We, the app developers, can improve the security of our public facing web apps by spending far less than...wait for it...one million dollars, and the solution is Windows Integrated Security.
Many people think of Windows Integrated Security as the SSO (Single Sign On) solution to save users the trouble of keeping Post-It sticky notes on the underside of their keyboards, and unbelievably inappropriate for web applications that need to be exposed to the public, but Windows Integrated Security is also good for securing Service Processes. You know, like IIS and Sql Server.
If you've never read up about security and performance scaling with web apps, you'll quickly discover in your initial research that using Windows security to authenticate the client, and then impersonating that client to authenticate to the Sql Server is very auditable and secure, but performs poorly under load. I think this is where most people give up and slap a password into their connection string.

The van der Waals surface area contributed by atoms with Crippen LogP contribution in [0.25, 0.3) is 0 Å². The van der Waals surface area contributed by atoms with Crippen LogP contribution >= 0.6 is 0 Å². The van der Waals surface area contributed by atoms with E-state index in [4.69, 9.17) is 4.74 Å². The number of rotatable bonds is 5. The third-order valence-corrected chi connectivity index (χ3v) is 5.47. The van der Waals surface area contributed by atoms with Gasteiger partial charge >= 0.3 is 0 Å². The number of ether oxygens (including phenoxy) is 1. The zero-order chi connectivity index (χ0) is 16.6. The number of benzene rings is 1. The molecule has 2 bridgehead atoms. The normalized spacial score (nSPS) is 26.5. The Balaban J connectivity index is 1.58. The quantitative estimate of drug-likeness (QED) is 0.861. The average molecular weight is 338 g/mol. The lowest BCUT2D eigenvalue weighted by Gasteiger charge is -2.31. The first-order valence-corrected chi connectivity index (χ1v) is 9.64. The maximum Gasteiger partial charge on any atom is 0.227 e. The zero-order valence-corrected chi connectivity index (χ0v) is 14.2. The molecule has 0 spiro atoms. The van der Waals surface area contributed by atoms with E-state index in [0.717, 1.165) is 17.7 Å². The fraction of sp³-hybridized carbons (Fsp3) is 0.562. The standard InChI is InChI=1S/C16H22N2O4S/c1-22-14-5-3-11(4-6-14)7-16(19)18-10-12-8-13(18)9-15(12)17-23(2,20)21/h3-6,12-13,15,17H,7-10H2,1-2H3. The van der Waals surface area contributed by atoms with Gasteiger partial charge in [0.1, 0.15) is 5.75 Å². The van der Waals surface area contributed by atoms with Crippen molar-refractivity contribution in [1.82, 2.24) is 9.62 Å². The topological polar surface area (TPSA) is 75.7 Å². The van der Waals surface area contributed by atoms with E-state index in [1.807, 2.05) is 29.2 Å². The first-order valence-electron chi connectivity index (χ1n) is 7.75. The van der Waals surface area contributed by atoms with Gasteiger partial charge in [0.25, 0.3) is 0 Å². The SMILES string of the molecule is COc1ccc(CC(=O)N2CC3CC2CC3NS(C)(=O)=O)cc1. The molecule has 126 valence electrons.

Microsoft has a rather dry article on securing distributed applications using the Trusted Subsystem model, but for the typical single-server, single db web app, it boils down to this: use Forms Authentication to validate your user, set >identity impersonate="false"<, and assign your Asp.Net service account to some domain user account that pretty much can't do anything useful on the web or database server. This is easier done than said in newer versions of IIS, since all you have to do is set the user account of the relevant IIS app pool. In 32 bit XP (yeah, 64 bit XP comes with a different version of IIS from 32 bit) and Server 2000, its a bit more convoluted, since the version of IIS that comes with them is Old-N-Busted(TM). You will end up editing that spooky machine.config file to make SERVER\ASPNET stop being Asp.Net's man of the hour.
Oh, and don't forget to run aspnet_regiis -ga [domain account] on your web server, or you'll get mad at it. I really don't know what all, specifically, that command does, except that it "Grants Access" for everything a budding young domain account would need to actually run Asp.Net in IIS.
Once you have your IIS process running ASP.Net under a domain account, its trivial to grant that account whatever access is needed in your Sql Server. And guess what? No passwords in the connection string for some nosy junior coder to be copying down to break your production database. Million dollar cybersecurity, all for free.